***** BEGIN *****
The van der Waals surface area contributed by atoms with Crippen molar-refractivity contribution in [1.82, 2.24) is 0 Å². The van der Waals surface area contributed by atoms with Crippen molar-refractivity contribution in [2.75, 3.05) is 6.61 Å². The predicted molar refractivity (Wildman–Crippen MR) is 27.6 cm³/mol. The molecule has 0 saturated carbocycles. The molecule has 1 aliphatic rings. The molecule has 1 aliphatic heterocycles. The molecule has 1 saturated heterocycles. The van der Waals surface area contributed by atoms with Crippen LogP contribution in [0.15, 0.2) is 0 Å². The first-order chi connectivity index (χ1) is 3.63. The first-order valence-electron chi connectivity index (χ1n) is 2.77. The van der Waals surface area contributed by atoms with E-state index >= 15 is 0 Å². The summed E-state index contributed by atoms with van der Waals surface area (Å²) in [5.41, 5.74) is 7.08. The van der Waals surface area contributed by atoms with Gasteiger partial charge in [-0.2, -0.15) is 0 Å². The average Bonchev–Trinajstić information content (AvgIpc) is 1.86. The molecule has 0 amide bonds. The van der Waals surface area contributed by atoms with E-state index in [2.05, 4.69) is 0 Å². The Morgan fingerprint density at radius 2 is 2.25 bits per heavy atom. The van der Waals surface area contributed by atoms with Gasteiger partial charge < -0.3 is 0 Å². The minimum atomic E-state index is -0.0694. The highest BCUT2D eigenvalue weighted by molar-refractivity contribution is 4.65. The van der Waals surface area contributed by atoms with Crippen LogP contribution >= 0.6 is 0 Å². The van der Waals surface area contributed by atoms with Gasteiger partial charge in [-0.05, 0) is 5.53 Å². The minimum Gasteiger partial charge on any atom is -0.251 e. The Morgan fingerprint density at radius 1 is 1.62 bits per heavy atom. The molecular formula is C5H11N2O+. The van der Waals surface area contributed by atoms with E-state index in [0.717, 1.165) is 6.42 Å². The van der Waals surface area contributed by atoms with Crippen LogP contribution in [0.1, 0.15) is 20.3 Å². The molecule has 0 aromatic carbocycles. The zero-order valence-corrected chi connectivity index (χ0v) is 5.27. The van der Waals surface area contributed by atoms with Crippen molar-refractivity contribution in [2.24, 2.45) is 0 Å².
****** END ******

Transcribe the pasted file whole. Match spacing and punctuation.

The van der Waals surface area contributed by atoms with Crippen molar-refractivity contribution in [1.82, 2.24) is 0 Å². The van der Waals surface area contributed by atoms with Crippen molar-refractivity contribution in [2.75, 3.05) is 6.61 Å². The predicted molar refractivity (Wildman–Crippen MR) is 27.6 cm³/mol. The molecule has 0 saturated carbocycles. The molecule has 1 aliphatic rings. The molecule has 1 aliphatic heterocycles. The molecule has 1 saturated heterocycles. The van der Waals surface area contributed by atoms with Crippen LogP contribution in [0.15, 0.2) is 0 Å². The first-order chi connectivity index (χ1) is 3.63. The first-order valence-electron chi connectivity index (χ1n) is 2.77. The van der Waals surface area contributed by atoms with E-state index >= 15 is 0 Å². The summed E-state index contributed by atoms with van der Waals surface area (Å²) in [5.41, 5.74) is 7.08. The van der Waals surface area contributed by atoms with Gasteiger partial charge in [-0.2, -0.15) is 0 Å². The average Bonchev–Trinajstić information content (AvgIpc) is 1.86. The molecule has 0 amide bonds. The van der Waals surface area contributed by atoms with E-state index in [2.05, 4.69) is 0 Å². The Morgan fingerprint density at radius 2 is 2.25 bits per heavy atom. The van der Waals surface area contributed by atoms with Gasteiger partial charge < -0.3 is 0 Å². The minimum atomic E-state index is -0.0694. The highest BCUT2D eigenvalue weighted by molar-refractivity contribution is 4.65. The van der Waals surface area contributed by atoms with Crippen LogP contribution >= 0.6 is 0 Å². The van der Waals surface area contributed by atoms with Gasteiger partial charge in [-0.05, 0) is 5.53 Å². The minimum Gasteiger partial charge on any atom is -0.251 e. The Morgan fingerprint density at radius 1 is 1.62 bits per heavy atom. The molecular formula is C5H11N2O+. The van der Waals surface area contributed by atoms with E-state index in [0.717, 1.165) is 6.42 Å². The van der Waals surface area contributed by atoms with Crippen LogP contribution in [0.1, 0.15) is 20.3 Å². The molecule has 0 aromatic carbocycles. The zero-order valence-corrected chi connectivity index (χ0v) is 5.27. The van der Waals surface area contributed by atoms with Crippen molar-refractivity contribution in [2.24, 2.45) is 0 Å².